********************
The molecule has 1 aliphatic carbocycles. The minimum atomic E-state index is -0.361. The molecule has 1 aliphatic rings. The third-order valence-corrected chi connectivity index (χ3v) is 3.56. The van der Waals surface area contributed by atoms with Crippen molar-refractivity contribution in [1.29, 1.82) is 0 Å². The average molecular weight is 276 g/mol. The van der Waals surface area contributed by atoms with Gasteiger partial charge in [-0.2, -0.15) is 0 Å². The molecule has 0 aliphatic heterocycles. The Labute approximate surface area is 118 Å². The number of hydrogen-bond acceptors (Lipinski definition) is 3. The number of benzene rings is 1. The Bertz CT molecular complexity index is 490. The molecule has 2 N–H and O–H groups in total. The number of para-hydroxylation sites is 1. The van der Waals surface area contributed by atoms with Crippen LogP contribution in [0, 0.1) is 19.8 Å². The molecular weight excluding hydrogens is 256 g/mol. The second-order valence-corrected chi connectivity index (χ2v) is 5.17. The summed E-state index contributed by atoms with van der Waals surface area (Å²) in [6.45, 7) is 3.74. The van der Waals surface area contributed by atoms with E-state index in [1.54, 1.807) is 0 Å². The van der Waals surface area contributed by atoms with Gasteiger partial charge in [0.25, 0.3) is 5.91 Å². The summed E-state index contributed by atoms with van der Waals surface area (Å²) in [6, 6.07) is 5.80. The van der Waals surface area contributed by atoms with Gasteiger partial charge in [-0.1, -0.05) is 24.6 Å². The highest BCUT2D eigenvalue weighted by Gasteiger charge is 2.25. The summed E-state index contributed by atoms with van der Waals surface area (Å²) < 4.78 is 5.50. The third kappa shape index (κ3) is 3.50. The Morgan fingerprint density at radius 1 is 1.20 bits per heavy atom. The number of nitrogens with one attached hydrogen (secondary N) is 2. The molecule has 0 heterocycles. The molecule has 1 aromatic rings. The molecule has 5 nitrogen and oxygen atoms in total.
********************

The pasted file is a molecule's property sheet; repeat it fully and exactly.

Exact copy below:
The molecule has 1 aliphatic carbocycles. The minimum atomic E-state index is -0.361. The molecule has 1 aliphatic rings. The third-order valence-corrected chi connectivity index (χ3v) is 3.56. The van der Waals surface area contributed by atoms with Crippen molar-refractivity contribution in [1.29, 1.82) is 0 Å². The average molecular weight is 276 g/mol. The van der Waals surface area contributed by atoms with Gasteiger partial charge in [-0.2, -0.15) is 0 Å². The molecule has 0 aliphatic heterocycles. The Labute approximate surface area is 118 Å². The number of hydrogen-bond acceptors (Lipinski definition) is 3. The number of benzene rings is 1. The Bertz CT molecular complexity index is 490. The molecule has 2 N–H and O–H groups in total. The number of para-hydroxylation sites is 1. The van der Waals surface area contributed by atoms with Crippen LogP contribution in [0, 0.1) is 19.8 Å². The molecular weight excluding hydrogens is 256 g/mol. The second-order valence-corrected chi connectivity index (χ2v) is 5.17. The summed E-state index contributed by atoms with van der Waals surface area (Å²) in [6.45, 7) is 3.74. The van der Waals surface area contributed by atoms with E-state index in [1.54, 1.807) is 0 Å². The van der Waals surface area contributed by atoms with Gasteiger partial charge in [0.25, 0.3) is 5.91 Å². The summed E-state index contributed by atoms with van der Waals surface area (Å²) in [6, 6.07) is 5.80. The van der Waals surface area contributed by atoms with Gasteiger partial charge in [-0.1, -0.05) is 24.6 Å². The highest BCUT2D eigenvalue weighted by Gasteiger charge is 2.25. The summed E-state index contributed by atoms with van der Waals surface area (Å²) < 4.78 is 5.50. The third kappa shape index (κ3) is 3.50. The Morgan fingerprint density at radius 1 is 1.20 bits per heavy atom. The number of nitrogens with one attached hydrogen (secondary N) is 2. The molecule has 0 heterocycles. The molecule has 1 aromatic rings. The molecule has 5 nitrogen and oxygen atoms in total.